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VP Engineering & Capital Development

Position Description

Position Title: VP Engineering & Capital Development

FLSA Category: Salary 

Current Rate: Competitive; based on experience.

Position Objectives

The Port (“Port”) of Cleveland is seeking a licensed Professional Engineer to join our small but highly impactful organization. The Port is an economic engine for the greater Cleveland region, overseeing maritime commerce that generates $4.7 billion in annual economic activity and more than 22,000 jobs. The Port is a leading hub for international and Great Lakes shipping, averaging 12 million tons per year across Port docks and through private terminals in Cleveland Harbor. The Port also leads major shoreline infrastructure projects in Cleveland to maintain and enhance navigation, public access, coastal resiliency, and the ecological health of Lake Erie and the Cuyahoga River. Beyond maritime shipping and infrastructure, the Port plays a key role in economic development generally as the region’s leading provider of bond financing for real estate development projects of all kinds. 

Summary of Duties, Responsibilities, and Skills:

The Vice President, Engineering and Capital Development reports directly to the President and CEO and has a wide scope of responsibilities, as described below. The Port employs only one professional engineer, requiring outsourcing of certain planning and engineering projects and tasks. Selecting service providers and managing them effectively is a key component of the job. This position currently has one direct report, the Senior Manager, Planning, Environment, and Information Systems.

  • Leading capital projects undertaken by the Port. The Port is amidst a major modernization of facilities to better serve Port users, accommodate growth, and advance the Port’s recently adopted Climate Action Plan to reach net-zero carbon by 2050.  This position must lead and manage all aspects of this capital program including planning, design, bidding and award, and management of active construction projects through close-out.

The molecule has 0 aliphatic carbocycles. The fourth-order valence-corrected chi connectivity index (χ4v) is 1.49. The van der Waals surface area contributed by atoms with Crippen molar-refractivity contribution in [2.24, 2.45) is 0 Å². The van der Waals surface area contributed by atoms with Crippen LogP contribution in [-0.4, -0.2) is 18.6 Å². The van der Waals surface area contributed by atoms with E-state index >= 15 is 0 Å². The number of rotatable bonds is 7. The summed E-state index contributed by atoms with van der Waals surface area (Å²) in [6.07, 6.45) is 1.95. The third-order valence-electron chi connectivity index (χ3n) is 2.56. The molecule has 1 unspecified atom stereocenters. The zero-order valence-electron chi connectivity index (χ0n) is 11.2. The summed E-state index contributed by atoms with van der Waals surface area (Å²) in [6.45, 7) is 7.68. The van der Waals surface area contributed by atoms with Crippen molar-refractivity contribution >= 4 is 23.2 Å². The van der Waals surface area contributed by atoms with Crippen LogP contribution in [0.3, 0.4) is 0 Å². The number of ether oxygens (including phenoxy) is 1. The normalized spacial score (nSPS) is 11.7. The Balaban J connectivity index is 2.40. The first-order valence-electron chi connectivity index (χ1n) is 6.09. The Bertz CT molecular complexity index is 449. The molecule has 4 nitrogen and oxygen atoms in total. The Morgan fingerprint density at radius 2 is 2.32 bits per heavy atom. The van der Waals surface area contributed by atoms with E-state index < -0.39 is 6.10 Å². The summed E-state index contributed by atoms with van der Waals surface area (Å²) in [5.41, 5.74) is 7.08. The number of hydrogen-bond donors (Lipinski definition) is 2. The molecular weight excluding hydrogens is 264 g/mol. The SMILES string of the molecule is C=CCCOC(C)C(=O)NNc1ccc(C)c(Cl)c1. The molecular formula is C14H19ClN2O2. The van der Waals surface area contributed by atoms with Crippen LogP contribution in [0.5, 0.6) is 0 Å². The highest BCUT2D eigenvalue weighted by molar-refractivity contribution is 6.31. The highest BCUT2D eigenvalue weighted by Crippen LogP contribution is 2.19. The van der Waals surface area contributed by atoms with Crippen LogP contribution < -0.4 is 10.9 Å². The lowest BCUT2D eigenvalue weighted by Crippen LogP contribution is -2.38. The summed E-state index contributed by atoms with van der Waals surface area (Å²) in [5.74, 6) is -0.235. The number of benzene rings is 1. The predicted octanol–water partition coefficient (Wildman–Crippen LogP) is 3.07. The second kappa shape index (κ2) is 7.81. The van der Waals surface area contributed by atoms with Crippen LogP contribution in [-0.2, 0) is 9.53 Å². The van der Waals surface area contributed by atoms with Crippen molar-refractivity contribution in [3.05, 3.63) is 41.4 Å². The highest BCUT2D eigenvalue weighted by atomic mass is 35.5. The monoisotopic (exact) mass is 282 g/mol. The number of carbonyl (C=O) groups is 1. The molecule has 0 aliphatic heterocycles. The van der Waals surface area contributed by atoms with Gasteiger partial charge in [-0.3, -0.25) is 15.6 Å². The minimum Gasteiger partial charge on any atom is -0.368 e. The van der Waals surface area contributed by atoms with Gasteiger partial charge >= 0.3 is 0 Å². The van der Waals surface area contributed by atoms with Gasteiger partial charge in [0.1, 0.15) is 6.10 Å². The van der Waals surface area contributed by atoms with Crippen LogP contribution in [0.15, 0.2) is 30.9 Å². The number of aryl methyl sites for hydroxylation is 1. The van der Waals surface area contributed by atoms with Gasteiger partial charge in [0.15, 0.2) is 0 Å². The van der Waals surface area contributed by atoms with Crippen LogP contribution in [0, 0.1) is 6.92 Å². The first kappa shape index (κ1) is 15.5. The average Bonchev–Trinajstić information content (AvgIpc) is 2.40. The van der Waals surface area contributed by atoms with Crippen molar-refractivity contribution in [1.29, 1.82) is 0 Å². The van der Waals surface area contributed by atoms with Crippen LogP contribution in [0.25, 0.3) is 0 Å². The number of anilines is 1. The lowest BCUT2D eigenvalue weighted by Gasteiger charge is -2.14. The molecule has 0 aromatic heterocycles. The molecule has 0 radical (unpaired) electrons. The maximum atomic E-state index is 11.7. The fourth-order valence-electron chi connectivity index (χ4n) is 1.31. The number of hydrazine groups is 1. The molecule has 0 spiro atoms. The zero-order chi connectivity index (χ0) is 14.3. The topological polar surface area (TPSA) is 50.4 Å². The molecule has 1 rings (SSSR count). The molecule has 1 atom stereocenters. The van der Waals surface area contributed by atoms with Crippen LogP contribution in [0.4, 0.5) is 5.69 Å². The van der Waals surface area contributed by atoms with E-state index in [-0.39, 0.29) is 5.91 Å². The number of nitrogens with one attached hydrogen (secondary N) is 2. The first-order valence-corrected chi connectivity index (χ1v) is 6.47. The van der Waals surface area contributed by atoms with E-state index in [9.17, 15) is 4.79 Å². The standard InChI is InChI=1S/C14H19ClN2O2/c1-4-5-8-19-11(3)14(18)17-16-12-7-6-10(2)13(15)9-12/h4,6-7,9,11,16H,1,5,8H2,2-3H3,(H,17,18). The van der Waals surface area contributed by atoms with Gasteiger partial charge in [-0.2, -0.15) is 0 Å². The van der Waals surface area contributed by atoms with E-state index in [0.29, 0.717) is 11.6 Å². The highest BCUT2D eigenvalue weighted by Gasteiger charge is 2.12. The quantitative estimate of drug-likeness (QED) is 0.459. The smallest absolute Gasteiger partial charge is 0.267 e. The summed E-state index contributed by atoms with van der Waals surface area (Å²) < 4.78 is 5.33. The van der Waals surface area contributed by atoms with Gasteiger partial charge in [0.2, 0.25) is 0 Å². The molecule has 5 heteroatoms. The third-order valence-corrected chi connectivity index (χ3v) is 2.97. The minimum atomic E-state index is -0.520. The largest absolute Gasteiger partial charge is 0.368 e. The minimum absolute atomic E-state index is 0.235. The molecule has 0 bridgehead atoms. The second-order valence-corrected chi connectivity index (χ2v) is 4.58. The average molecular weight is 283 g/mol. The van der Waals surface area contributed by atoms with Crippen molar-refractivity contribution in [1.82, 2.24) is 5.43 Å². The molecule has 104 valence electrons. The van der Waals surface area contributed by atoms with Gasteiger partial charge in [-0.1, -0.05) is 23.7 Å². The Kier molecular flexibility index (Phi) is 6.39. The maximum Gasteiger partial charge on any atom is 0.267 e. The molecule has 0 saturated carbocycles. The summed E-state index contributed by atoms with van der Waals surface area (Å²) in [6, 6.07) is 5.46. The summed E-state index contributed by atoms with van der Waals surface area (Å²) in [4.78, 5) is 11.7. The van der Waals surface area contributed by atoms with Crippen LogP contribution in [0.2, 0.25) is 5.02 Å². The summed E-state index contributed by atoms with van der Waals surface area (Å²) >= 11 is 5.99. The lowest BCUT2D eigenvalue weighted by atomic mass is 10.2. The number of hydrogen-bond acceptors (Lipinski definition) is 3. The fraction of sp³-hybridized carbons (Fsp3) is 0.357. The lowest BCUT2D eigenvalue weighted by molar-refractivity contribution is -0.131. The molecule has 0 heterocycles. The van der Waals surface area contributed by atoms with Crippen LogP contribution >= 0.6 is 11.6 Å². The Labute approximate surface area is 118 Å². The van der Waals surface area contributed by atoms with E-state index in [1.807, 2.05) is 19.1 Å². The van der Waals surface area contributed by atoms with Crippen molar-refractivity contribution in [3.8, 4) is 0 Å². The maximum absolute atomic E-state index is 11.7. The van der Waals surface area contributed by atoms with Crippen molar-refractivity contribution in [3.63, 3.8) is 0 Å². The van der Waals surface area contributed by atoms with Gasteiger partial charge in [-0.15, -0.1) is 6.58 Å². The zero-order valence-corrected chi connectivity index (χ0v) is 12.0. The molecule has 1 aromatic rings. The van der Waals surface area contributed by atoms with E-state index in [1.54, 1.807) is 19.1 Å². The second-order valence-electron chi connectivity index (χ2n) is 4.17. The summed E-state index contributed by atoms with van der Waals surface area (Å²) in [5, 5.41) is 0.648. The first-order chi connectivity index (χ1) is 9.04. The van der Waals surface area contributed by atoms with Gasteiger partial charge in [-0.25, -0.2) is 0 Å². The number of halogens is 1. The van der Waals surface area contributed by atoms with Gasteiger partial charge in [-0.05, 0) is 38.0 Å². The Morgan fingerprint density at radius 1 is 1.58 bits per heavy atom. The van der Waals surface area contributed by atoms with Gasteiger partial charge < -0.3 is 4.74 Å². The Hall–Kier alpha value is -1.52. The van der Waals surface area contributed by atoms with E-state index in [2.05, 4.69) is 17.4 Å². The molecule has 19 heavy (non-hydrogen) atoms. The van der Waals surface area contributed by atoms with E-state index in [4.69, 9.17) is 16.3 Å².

• Leading planning for the Port’s Capital Improvement Program. This 5-year plan must be refreshed at least annually for budgetary purposes and to ensure that the Port has adequate time to secure funding and regulatory approvals for projects. Planning is conducted collaboratively with the senior management team of the Port but is the primary responsibility of the VP, Engineering and Capital Development
  • Leading the Port’s dredge material management operations, including extensive Beneficial Use of sediments. The Port has assumed responsibility for providing dredge processing capacity and permanent storage for sediments dredged from the Cuyahoga River federal channel twice per year by the U.S. Army Corps of Engineers. This operation is, therefore, critical for maintaining navigation on the ship channel up to the steel mill complex at the head of navigation. This Port’s dredge processing operation must always be ready for the upcoming dredge cycles, and effective planning and collaboration with numerous service providers and other governmental entities is required.
  • Participating as an active member of the Port’s senior management team. It is expected that this position will regularly contribute to strategic and business planning and analyses; public policy analyses; communication and representation with outside parties; responding to urgent issues on short notice, such as damage to Port property and malfunctioning equipment.

Qualifications:

  • Must be a licensed Professional Engineer in the State of Ohio or seek and obtain Ohio licensure within one year if currently licensed in another State; Civil engineering discipline preferred but others such as Environmental or Naval Architecture & Marine will be considered.
  • Must have at least 8 years of experience as a Project Manager, Director or higher level with an engineering consulting firm, government agency or in private industry.
  • Port and maritime industry experience strongly preferred but may be substituted by sufficient experience in other civil engineering fields with relevancy to the port environment.
  • Must have significant experience managing civil works construction projects or major components of large, complex projects. Experience with marine infrastructure, coastal projects, and dredging preferred but not required.
  • Prefer experience working within or on behalf of public agencies, particularly experience with public bidding of design and construction work and management of construction projects under the laws and regulations pertaining to construction work by public agencies.
  • Experience with the design and construction of marine structures such as docks, wharves, bulkheads, berms and embankments, cargo handling systems and surfaces is strongly preferred. Experience with roads, bridges, cargo storage structures, ship to shore cranes, landside cargo handling equipment, rail trackage, storm water management systems, electrification and decarbonization will be considered relevant.